"His/Her" vs. "Their" in website copy

21 Jul 2009 - 2:47pm
3 years ago
55 replies
2277 reads
Christopher Rider
2009

Howdy,

I'm working on a website targeted primarily at women. In several places we
need to ask for information about the user's significant other. 80%+ of our
visitors are straight women, but we do get the occasional man (gay or
straight) or gay woman.
The team is debating which pronoun to use in field labels - e.g. "Their
Birthday" or "His/Her Birthday". The site has a pretty relaxed/informal
tone, so we're leaning heavily toward "their", but we thought the list might
have some opinions to share.

Thoughts?
--
Chris Rider
cjrider at gmail.com

Comments

28 Jul 2009 - 7:58am
Joe Sokohl
2004

Their, most definitely. Read steven Pinker & his writing on
substantives to see that it's not a mathematical "agree in person &
number" issue.

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28 Jul 2009 - 8:13am
Joe Sokohl
2004

Knowing that rules such as "never split infinitives" were invented
in England in the 18th century as features to sell grammar books, to
me, sheds light and meaning on the validity of such rules.

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Posted from the new ixda.org
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28 Jul 2009 - 10:37am
James Page
2008

Lets go all we the back to Englisc. That is not a spelling mistake but the
name of the language we in England spoke before English.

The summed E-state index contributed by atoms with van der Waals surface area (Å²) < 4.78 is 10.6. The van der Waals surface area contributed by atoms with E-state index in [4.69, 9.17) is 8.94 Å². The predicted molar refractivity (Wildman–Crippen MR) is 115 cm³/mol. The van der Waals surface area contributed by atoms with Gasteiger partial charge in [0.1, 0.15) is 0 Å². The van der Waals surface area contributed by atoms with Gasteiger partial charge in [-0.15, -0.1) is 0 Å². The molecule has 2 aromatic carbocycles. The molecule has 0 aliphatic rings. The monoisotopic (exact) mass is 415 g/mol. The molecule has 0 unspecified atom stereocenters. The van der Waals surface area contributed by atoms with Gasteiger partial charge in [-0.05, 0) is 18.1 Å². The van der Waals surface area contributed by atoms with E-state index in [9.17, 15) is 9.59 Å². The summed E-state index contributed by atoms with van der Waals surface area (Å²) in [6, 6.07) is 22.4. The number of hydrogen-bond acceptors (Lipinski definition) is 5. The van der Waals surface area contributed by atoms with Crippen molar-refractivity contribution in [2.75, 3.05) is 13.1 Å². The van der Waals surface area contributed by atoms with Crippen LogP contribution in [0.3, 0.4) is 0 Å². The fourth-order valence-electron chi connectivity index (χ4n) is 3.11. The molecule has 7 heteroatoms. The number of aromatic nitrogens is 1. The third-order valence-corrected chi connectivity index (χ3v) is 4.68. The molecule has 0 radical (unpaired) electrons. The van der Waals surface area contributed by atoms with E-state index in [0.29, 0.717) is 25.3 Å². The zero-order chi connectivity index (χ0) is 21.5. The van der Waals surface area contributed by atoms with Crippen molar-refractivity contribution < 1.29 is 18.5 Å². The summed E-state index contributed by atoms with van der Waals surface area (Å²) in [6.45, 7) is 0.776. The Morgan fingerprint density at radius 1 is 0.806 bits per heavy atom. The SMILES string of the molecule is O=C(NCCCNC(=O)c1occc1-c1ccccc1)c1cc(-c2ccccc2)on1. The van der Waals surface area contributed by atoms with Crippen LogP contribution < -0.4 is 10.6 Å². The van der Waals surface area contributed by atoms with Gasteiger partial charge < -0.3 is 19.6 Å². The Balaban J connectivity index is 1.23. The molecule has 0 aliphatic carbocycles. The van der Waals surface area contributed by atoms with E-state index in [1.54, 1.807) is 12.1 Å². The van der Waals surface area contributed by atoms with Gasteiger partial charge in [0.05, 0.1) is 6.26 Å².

The advantage of us using Englisc is that it is far more compatible with
Dutch, German and other languages.

But we would run into the problem if we should use formal versus the
informal.

All the best

James

2009/7/28 Joe Sokohl <joe at sokohl.com>

> Knowing that rules such as "never split infinitives" were invented
> in England in the 18th century as features to sell grammar books, to
> me, sheds light and meaning on the validity of such rules.
>
>
> . . . . . . . . . . . . . . . . . . . . . . . . . . . . . . . . . .
> Posted from the new ixda.org
> http://www.ixda.org/discuss?post=43910
>
>
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5 Aug 2009 - 8:16am
Karen Bachmann
2009

While I personally agree with the advice to rewrite, I'm curious
whether you've put the different versions in front of intended
visitors and gotten their reactions.

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Posted from the new ixda.org
http://www.ixda.org/discuss?post=43910

18 Oct 2010 - 9:07pm
Nicole Sylianteng
2010

"Their"

Common sense. Simple.

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